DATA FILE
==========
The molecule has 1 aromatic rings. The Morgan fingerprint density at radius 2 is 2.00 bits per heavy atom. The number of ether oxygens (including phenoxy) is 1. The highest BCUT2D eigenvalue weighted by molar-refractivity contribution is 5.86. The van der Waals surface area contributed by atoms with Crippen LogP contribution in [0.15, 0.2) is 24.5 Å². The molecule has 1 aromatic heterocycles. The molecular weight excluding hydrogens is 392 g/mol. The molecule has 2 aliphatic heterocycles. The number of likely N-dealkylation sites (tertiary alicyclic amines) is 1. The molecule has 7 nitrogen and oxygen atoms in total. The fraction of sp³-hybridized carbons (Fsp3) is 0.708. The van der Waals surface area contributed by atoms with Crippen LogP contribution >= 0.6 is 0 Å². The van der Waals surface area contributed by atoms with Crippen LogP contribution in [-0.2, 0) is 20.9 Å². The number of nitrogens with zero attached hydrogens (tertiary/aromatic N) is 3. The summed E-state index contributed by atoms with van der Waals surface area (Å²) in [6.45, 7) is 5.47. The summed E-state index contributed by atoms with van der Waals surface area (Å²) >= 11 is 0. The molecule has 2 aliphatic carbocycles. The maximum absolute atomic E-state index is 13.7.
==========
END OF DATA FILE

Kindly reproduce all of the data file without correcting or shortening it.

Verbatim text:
The molecule has 1 aromatic rings. The Morgan fingerprint density at radius 2 is 2.00 bits per heavy atom. The number of ether oxygens (including phenoxy) is 1. The highest BCUT2D eigenvalue weighted by molar-refractivity contribution is 5.86. The van der Waals surface area contributed by atoms with Crippen LogP contribution in [0.15, 0.2) is 24.5 Å². The molecule has 1 aromatic heterocycles. The molecular weight excluding hydrogens is 392 g/mol. The molecule has 2 aliphatic heterocycles. The number of likely N-dealkylation sites (tertiary alicyclic amines) is 1. The molecule has 7 nitrogen and oxygen atoms in total. The fraction of sp³-hybridized carbons (Fsp3) is 0.708. The van der Waals surface area contributed by atoms with Crippen LogP contribution >= 0.6 is 0 Å². The van der Waals surface area contributed by atoms with Crippen LogP contribution in [-0.2, 0) is 20.9 Å². The number of nitrogens with zero attached hydrogens (tertiary/aromatic N) is 3. The summed E-state index contributed by atoms with van der Waals surface area (Å²) in [6.45, 7) is 5.47. The summed E-state index contributed by atoms with van der Waals surface area (Å²) >= 11 is 0. The molecule has 2 aliphatic carbocycles. The maximum absolute atomic E-state index is 13.7.